Mayor, city council could have better communication on holiday
Published 10:05 pm Thursday, June 29, 2017
After a contentious debate by Selma City Council members at Tuesday’s council meeting, Selma city employees will be reporting to work Monday, July 3.
The council discussed granting Monday as an additional paid holiday, but a motion to do that failed after a 4-4 vote.
While we certainly agree our municipality’s employees are hard working, good people, most of the tax-paying businesses that rely on services the city of Selma provides will be open July 3, working hard to make ends meet and pay their taxes.
Why should the city’s schedule be any different? Everyone loves paid time off, but taxpayers and the businesses they operate or work for ultimately pay city employees’ salaries.
It should also be pointed out city employees already have the benefit of 11 paid holidays a year, which is many more than most businesses can afford to grant their employees.
It’s not unreasonable to expect city employees to work Monday, especially when there is so much work to be done in public works with grass cutting and trash pickup, and given the overtime costs for the police and fire departments.
However, whether we agree with it or not, if the city council decides it wants to grant another paid day off, it has the power to do so.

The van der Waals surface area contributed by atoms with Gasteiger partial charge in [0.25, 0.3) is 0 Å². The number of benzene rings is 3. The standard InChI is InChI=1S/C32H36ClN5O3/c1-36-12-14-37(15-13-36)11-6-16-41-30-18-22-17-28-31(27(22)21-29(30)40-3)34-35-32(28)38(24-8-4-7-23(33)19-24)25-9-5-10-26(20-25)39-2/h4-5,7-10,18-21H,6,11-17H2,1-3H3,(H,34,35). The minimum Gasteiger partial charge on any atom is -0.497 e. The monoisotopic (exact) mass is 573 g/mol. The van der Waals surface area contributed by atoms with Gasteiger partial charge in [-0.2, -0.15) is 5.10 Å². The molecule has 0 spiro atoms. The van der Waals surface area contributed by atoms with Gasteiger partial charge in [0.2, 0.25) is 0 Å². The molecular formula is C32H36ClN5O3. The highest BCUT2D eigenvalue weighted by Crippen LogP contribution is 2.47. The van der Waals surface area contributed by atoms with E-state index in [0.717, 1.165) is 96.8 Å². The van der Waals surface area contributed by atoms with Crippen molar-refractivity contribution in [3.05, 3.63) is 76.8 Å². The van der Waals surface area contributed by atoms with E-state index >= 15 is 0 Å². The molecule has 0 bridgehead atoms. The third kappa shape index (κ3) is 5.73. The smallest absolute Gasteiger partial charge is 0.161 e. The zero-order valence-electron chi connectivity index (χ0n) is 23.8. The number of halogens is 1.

But it shouldn’t happen the way things went down Tuesday.
Mayor Darrio Melton had already told city employees they would be working Monday. That may be because July 3 isn’t a holiday in the city’s policies and procedures manual.
Six days before a holiday is a little late to bring up the idea of whether to grant city employees a 12th paid holiday.
The country has celebrated Independence Day as a paid holiday since Congress declared it one in 1938, so it’s not like the Fourth of July snuck up on anyone.
The public debate ended up giving the appearance of pitting some city council members against the mayor, the mayor against city employees, and even council members against city employees.
That’s a shame, and all could have been avoided by either following the 11 holidays outlined in the city’s policies and procedures manual, or by getting out a calendar weeks, or even months, ago and deciding whether any additional days would be granted.
Then the mayor, the council, and every city employee would have been on the same page, whether they liked the holiday schedule or not.
Pretend the city is a private business. Could you imagine the owner and manager of a restaurant having an argument in front of all their employees about whether to close Monday or not. That’s what Tuesday’s meeting amounted to, and it was embarrassing for our city and its leadership.
It’s hard to believe the mayor and every city council member doesn’t support all city employees. It’s not fair to portray some as “bad guys” especially when decisions that could have been made long ago were pushed off until the last minute.
And yes, we know Gov. Kay Ivy recently granted state employees Monday as a paid holiday. We don’t agree with that, either.